- Comprehensive evaluation
- Description of the diagnostic methodology: The documentation should include a description of the diagnostic criteria for the condition and the evaluation method used to render a diagnosis, including medical examinations, formal testing instruments, structured interviews, and observations. The dates of administration must be included, and all scores given as standard scores and percentiles, if applicable.
- Relevant history: The documentation should include history regarding onset, symptoms, recurrences, hospitalizations, and treatment of the current or related condition(s).
- Assessment of functional limitations: The documentation should provide a comprehensive description of the impact of the condition on the student in an academic environment, at home, and/or in social situations. This description must provide evidence that the student is substantially limited in one or more major life activities. Consider the severity of the impairment and its symptoms, frequency and expected duration of symptoms and impact on every day activities in determining “substantially limiting.”
- Treatment/medication and prognosis: The documentation should provide the current impact of medication and/or treatment and the anticipated prognosis, as well as the treatment plan. If relevant, provide information about the cyclical or episodic nature of the condition and/or potential triggers that may intensify symptoms.
- Accommodation recommendations: It is helpful for the evaluator to recommend reasonable accommodations or services in a post-secondary academic setting that will address the functional impact of the condition or its treatment. Accommodation recommendations should be directly connected to the functional limitations resulting from the condition. If accommodations have been used in the past, include a description of the accommodations and information regarding their efficacy. Accommodations are provided to modify, adjust, or eliminate a barrier to a course or program to ensure that the student has equitable access.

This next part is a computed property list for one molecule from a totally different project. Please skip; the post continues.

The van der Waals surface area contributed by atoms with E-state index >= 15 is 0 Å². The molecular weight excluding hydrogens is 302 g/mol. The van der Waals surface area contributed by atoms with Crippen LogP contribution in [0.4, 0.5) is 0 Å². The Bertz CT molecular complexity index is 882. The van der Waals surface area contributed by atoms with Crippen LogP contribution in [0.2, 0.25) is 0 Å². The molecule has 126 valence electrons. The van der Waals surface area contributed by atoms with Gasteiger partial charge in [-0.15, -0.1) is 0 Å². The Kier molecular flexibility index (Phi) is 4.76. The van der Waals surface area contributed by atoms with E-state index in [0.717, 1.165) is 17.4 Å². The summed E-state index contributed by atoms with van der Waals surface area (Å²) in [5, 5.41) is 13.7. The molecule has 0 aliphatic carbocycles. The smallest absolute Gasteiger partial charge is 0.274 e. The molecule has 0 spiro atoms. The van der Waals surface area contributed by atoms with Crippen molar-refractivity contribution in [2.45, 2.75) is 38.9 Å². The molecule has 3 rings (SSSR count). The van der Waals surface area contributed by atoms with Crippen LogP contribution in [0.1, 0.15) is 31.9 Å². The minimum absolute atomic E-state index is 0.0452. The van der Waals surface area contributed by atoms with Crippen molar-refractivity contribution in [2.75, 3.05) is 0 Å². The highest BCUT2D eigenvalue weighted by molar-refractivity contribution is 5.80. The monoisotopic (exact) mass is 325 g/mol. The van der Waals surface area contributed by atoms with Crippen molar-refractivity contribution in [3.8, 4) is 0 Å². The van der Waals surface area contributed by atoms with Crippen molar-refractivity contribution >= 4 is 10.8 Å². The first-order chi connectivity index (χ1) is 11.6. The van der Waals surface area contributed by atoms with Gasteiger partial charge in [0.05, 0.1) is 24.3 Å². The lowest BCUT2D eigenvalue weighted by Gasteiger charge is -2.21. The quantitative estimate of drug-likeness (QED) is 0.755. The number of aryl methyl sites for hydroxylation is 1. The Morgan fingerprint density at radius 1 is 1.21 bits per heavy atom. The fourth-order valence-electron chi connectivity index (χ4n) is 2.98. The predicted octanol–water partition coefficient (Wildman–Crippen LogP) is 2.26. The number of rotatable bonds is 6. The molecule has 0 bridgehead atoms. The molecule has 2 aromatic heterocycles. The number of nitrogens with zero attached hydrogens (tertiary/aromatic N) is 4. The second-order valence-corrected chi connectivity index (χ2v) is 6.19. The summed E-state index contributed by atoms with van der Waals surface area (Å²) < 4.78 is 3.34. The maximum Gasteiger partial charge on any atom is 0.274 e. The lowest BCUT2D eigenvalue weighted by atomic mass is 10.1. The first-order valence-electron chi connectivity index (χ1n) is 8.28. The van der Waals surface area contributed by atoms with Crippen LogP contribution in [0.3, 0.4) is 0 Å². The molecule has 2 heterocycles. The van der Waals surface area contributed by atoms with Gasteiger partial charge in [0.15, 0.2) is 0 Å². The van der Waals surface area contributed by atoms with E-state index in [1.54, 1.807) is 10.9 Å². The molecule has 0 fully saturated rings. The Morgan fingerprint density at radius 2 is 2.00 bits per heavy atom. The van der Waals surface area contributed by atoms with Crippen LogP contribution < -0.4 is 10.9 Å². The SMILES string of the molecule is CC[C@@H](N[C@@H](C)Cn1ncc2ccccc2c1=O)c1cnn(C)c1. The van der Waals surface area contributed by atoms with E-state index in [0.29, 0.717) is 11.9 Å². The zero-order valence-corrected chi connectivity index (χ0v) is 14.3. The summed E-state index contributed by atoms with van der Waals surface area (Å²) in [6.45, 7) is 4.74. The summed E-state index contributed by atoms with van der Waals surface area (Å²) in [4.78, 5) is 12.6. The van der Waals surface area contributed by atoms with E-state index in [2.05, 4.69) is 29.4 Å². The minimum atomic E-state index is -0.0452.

- SDS may request additional information if the submitted documentation is incomplete or does not support your accommodation request.
- Individualized Education Plans (IEP) and Section 504 Plans provide supporting information that help establish a history of accommodation use but are insufficient documentation for eligibility or disability services. Please submit recent plans and approval forms for national standardized exams (ACT, SAT, GRE, LSAT, GMAT, MCAT).
- SDS uses a third-party expert, as needed, with the review of supporting documentation.
- If you do not have documentation, we encourage you to meet with an SDS staff member to discuss your situation and possible referrals for documentation.